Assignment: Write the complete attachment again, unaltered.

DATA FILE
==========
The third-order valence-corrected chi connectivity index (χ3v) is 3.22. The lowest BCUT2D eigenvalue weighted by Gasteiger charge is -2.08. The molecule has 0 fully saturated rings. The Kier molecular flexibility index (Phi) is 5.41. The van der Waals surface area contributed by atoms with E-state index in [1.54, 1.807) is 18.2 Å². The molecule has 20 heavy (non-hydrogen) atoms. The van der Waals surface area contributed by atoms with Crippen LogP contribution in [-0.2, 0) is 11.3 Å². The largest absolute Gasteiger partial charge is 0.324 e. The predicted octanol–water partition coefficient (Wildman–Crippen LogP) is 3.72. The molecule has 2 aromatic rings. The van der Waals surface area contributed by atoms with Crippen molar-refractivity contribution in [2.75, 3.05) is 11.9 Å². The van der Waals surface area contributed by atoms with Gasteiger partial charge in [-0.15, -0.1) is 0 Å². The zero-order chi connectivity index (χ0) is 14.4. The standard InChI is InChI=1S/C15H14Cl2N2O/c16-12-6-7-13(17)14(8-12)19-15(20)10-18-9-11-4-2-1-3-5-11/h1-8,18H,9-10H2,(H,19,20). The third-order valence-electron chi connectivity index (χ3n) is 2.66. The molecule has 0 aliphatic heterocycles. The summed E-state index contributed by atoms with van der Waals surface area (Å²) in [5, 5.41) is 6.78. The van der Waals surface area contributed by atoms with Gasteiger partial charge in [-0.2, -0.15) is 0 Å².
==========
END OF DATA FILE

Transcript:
The third-order valence-corrected chi connectivity index (χ3v) is 3.22. The lowest BCUT2D eigenvalue weighted by Gasteiger charge is -2.08. The molecule has 0 fully saturated rings. The Kier molecular flexibility index (Phi) is 5.41. The van der Waals surface area contributed by atoms with E-state index in [1.54, 1.807) is 18.2 Å². The molecule has 20 heavy (non-hydrogen) atoms. The van der Waals surface area contributed by atoms with Crippen LogP contribution in [-0.2, 0) is 11.3 Å². The largest absolute Gasteiger partial charge is 0.324 e. The predicted octanol–water partition coefficient (Wildman–Crippen LogP) is 3.72. The molecule has 2 aromatic rings. The van der Waals surface area contributed by atoms with Crippen molar-refractivity contribution in [2.75, 3.05) is 11.9 Å². The van der Waals surface area contributed by atoms with Gasteiger partial charge in [-0.15, -0.1) is 0 Å². The zero-order chi connectivity index (χ0) is 14.4. The standard InChI is InChI=1S/C15H14Cl2N2O/c16-12-6-7-13(17)14(8-12)19-15(20)10-18-9-11-4-2-1-3-5-11/h1-8,18H,9-10H2,(H,19,20). The third-order valence-electron chi connectivity index (χ3n) is 2.66. The molecule has 0 aliphatic heterocycles. The summed E-state index contributed by atoms with van der Waals surface area (Å²) in [5, 5.41) is 6.78. The van der Waals surface area contributed by atoms with Gasteiger partial charge in [-0.2, -0.15) is 0 Å².